Land Rover's electric Defender trial

Last updated 11:38 01/03/2013
Fairfax Australia

Land Rover gives its ancient off-roader a modern makeover

New Land Rover Defender's electric experiment.
New Land Rover Defender's electric experiment.

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The 60-year-old Land Rover Defender has had a 21st century heart transplant. The British off-roader brand has announced it has built a fleet of all-electric Defenders.

Seven examples of the go-anywhere off-roader have had their diesel engines removed and replaced with a 70kW/330Nm electric motor. The usual four-wheel-drive system, including the differential lock, are retained.

Land Rover claims the off-road capabilities of the Defender haven't been reduced by the powertrain change, including an 800mm wading depth. The company also claims that in testing the EV Defender has towed a 12-tonne road-train up a 13 per cent gradient.

The lithium-ion battery pack gives the Defender a range of just 80km between recharges, but Land Rover says the car can go up to eight hours between charging if doing low speed off-road driving.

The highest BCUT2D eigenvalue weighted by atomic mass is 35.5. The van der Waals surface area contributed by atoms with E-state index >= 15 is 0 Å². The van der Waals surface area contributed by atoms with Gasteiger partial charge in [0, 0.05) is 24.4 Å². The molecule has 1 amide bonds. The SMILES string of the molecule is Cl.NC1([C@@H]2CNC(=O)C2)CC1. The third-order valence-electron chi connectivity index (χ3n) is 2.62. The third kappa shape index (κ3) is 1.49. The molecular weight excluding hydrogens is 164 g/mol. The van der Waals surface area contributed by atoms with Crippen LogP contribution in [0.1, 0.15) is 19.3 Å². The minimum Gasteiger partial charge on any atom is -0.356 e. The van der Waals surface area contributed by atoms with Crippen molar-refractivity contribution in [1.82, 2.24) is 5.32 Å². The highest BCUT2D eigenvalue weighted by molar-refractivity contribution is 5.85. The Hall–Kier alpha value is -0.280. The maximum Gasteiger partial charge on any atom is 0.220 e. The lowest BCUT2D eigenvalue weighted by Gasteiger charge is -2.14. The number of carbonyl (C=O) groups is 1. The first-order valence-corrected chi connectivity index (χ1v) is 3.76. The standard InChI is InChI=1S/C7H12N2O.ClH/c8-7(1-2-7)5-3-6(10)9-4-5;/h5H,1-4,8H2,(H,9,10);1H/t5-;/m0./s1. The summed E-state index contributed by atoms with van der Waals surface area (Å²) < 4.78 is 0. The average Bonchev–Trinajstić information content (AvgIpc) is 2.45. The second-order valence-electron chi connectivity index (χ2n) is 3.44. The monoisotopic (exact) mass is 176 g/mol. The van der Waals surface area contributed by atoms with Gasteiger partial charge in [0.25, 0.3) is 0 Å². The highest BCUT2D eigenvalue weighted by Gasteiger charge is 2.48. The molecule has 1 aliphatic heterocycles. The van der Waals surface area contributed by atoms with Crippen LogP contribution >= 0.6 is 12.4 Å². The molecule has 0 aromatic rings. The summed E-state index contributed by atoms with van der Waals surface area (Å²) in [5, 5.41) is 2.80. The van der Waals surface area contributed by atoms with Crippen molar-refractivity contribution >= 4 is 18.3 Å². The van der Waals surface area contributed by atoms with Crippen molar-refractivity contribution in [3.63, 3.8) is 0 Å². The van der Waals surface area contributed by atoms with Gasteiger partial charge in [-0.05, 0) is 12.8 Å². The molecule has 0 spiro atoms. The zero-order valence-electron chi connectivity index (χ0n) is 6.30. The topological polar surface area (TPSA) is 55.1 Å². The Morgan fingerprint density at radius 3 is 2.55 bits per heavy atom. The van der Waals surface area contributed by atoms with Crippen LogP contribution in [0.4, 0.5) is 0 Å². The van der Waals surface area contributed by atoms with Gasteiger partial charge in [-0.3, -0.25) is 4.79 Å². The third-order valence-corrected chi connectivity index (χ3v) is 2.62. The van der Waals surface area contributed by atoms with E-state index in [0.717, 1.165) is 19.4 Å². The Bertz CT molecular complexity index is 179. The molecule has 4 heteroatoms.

Land Rover has ruled out putting the EV Defender into production, but says the seven cars are part of the company's long-term plans for hybrid and electrification.

"This project is acting as a rolling laboratory for Land Rover to assess electric vehicles, even in the most arduous all-terrain conditions,'' said Antony Harper, Jaguar Land Rover's head of research.

''It gives us a chance to evolve and test some of the technologies that may one day be introduced into future Land Rover models.''

The new Range Rover will be the first Land Rover hybrid, when the diesel-electric variant of the Vogue goes on sale later this year.

As for the Defender, Land Rover is in the process of trying to reinvent the icon for the 21st century. The company has confirmed that the new Defender will be all-new from the ground up with a focus on making it better to drive on sealed roads.

Land Rover revealed the DC100 Concept at the 2011 Frankfurt motor show to gauge public reaction to the radical new design.

Unfortunately for Land Rover the DC100 design proved polarising and has sent the Land Rover designers and engineers back to the drawing board to start fresh on the new Defender.

-Fairfax News Australia

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